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Sharing My Story

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I use my story for social and emotional learning and to raise the level of emotional intelligence amongst young people. It's a form of education and how history has been painted by our ancestors; through music, poetry, sculpture or maybe just drawing or carving on the walls and on trees.

The situation in Sudan before it split into two was complex, yet simple at the same time. Basically the government wanted to clean out specific ethnic groups in order to access and control the land and its resources. They used religion and faith as a way to extend empathy and rally communities against each other. The result of this was a long, bitter war and the death of 2.5 million people. This included my mom, all my aunties from my mom's side and all my uncles except two.

The first time I experienced war, I thought the world was ending. I used to hear the elders saying the world would come to an end; the signs were famine, wars, brothers against brothers, earthquakes, etc. Hearing the sound of bombs, feeling the ground shaking and seeing explosions in different colors with people screaming and running in different directions was terrifying. We ran from one village to another, and my family members were scattered. I didn't know how or where to reach for anyone.

During this time my father was a Commander for the SPLA: The Sudanese People's Liberation Army. An order was given out that children would be collected and taken to school in Ethiopia, so my father ordered hundreds of children to be taken by force from their families. Parents were becoming upset and as a result, my father sent me out as an example.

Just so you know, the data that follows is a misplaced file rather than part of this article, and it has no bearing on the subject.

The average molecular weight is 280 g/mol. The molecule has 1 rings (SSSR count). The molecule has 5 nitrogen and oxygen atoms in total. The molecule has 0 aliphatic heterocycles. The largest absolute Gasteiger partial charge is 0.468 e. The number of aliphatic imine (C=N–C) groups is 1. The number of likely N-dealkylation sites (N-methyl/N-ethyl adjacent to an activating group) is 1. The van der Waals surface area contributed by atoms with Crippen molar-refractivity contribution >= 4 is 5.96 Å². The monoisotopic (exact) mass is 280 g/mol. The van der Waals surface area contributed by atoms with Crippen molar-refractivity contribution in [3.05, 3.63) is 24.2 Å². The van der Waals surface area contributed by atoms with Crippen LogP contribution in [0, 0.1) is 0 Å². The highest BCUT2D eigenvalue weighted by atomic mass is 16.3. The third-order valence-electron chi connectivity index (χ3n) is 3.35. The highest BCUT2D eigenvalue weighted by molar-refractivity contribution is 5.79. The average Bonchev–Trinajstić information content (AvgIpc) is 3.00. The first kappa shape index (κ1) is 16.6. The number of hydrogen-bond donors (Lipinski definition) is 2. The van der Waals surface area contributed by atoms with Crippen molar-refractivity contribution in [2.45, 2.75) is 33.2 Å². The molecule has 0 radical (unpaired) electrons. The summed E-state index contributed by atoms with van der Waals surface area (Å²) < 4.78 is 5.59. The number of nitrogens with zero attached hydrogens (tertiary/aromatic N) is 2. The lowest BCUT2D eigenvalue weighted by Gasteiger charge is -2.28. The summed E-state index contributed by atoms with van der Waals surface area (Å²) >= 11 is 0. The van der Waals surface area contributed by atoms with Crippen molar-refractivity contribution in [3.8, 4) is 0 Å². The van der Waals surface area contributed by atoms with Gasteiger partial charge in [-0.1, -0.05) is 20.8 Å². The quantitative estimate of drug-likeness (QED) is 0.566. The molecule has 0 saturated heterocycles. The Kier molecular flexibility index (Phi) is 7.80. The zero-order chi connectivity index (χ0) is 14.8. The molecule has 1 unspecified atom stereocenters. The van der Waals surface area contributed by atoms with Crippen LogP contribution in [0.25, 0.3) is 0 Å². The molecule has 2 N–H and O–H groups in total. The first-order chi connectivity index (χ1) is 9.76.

We walked hundreds of miles. On the way children were eaten by wild animals, others starved, and some died from dehydration. When crossing rivers, some were carried away by the current, and others were eaten by crocodiles or smashed by hippos.

Arriving in Ethiopia we were full of mixed emotion, excitement and sadness. The camp was a sea of lost children with 6- and 7-year-olds forced to bury their own dead. We went to school for a while but SPLA commanders were also infiltrating the camp and asking who wanted to be trained to fight for revenge. I volunteered myself and was trained in a near by camp. The training was difficult, but I wanted to go and revenge for my family go and seek justice through an AK47. We were not given drugs and had a set of rules we had to adhere to. We were not allowed to raid villages, or kill civilians.

After the training we were brought back to the refugee camp and the older boys were collected to go to the battlefields.

Being in the battlefield was more of choice for me because most of the time I wasn't selected to joint the front line. I was liked by the commanders and made them laugh.

"The weak don't survive, Talemgi told us, your pain will teach you how to be strong, keep your tears on the inside like men, if you can't carry the wounded then shoot them, but never leave the gun behind." -- excerpt from Warchild: A boy soldier's story by Emmanuel Jal (published by Little Brown)

Those words have stuck in my mind. The skills I learned helped me to survive but the training hardened me. War destroys people's souls. Most people focus on physical injuries but the invisible injuries can take a lift time to heal and affects the lives of generations to come. Ninety-eight percent of the population in South Sudan has lost somebody within their close family. The effect it has on children is enormous. A child's place should be in school, not a battlefield, but wherever there is war children can become soldiers.

The U.S. can shift a global change if they want to. They have the facilities, institutions and position to activate change. The best way to stop the use of child soldiers is to prevent wars from happening in the first place. As an example to the rest of the world, the U.S. need to invest in peace. A lot of funding is in place for arms and defence, but this should be matched with a tangible program for creating and sustaining peace. Imagine how much the government could ultimately save in money and lives?

This post was produced by The Huffington Post and the Children in Adversity Policy Partnership as part of a series in conjunction with the latter's "A Bold Initiative for Children." For more information about this event, click here.